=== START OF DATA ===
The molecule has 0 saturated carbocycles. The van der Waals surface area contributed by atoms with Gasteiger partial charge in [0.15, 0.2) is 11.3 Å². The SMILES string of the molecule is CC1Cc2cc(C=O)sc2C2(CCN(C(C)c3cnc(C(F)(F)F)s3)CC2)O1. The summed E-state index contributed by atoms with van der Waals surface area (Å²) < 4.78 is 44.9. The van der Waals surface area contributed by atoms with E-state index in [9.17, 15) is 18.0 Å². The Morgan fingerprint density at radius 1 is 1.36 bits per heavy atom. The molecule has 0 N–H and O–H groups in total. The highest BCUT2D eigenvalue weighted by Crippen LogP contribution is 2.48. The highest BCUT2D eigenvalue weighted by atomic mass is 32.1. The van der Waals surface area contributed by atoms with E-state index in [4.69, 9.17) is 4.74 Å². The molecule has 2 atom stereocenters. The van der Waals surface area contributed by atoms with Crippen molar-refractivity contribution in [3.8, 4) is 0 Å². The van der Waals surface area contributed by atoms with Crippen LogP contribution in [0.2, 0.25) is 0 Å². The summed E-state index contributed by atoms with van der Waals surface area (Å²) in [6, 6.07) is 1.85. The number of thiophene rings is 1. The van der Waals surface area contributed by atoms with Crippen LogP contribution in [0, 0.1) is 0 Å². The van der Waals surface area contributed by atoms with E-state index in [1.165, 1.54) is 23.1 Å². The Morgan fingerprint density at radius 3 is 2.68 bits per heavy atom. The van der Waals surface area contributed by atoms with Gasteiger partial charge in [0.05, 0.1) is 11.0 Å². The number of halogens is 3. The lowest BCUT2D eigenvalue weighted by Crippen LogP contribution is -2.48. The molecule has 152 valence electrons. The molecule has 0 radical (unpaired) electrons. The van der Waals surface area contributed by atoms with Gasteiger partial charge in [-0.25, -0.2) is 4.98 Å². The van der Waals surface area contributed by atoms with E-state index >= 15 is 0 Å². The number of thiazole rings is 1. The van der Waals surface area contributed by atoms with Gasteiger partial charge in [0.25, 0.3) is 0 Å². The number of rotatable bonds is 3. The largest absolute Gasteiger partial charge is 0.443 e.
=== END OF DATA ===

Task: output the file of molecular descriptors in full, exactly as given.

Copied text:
The molecule has 0 saturated carbocycles. The van der Waals surface area contributed by atoms with Gasteiger partial charge in [0.15, 0.2) is 11.3 Å². The SMILES string of the molecule is CC1Cc2cc(C=O)sc2C2(CCN(C(C)c3cnc(C(F)(F)F)s3)CC2)O1. The summed E-state index contributed by atoms with van der Waals surface area (Å²) < 4.78 is 44.9. The van der Waals surface area contributed by atoms with E-state index in [9.17, 15) is 18.0 Å². The Morgan fingerprint density at radius 1 is 1.36 bits per heavy atom. The molecule has 0 N–H and O–H groups in total. The highest BCUT2D eigenvalue weighted by Crippen LogP contribution is 2.48. The highest BCUT2D eigenvalue weighted by atomic mass is 32.1. The van der Waals surface area contributed by atoms with E-state index in [4.69, 9.17) is 4.74 Å². The molecule has 2 atom stereocenters. The van der Waals surface area contributed by atoms with Crippen molar-refractivity contribution in [3.8, 4) is 0 Å². The van der Waals surface area contributed by atoms with Crippen LogP contribution in [0.2, 0.25) is 0 Å². The summed E-state index contributed by atoms with van der Waals surface area (Å²) in [6, 6.07) is 1.85. The number of thiophene rings is 1. The van der Waals surface area contributed by atoms with Crippen LogP contribution in [0, 0.1) is 0 Å². The van der Waals surface area contributed by atoms with E-state index in [1.165, 1.54) is 23.1 Å². The Morgan fingerprint density at radius 3 is 2.68 bits per heavy atom. The van der Waals surface area contributed by atoms with Gasteiger partial charge in [0.05, 0.1) is 11.0 Å². The number of halogens is 3. The lowest BCUT2D eigenvalue weighted by Crippen LogP contribution is -2.48. The molecule has 152 valence electrons. The molecule has 0 radical (unpaired) electrons. The van der Waals surface area contributed by atoms with Gasteiger partial charge in [-0.25, -0.2) is 4.98 Å². The van der Waals surface area contributed by atoms with E-state index >= 15 is 0 Å². The number of thiazole rings is 1. The van der Waals surface area contributed by atoms with Gasteiger partial charge in [0.25, 0.3) is 0 Å². The number of rotatable bonds is 3. The largest absolute Gasteiger partial charge is 0.443 e.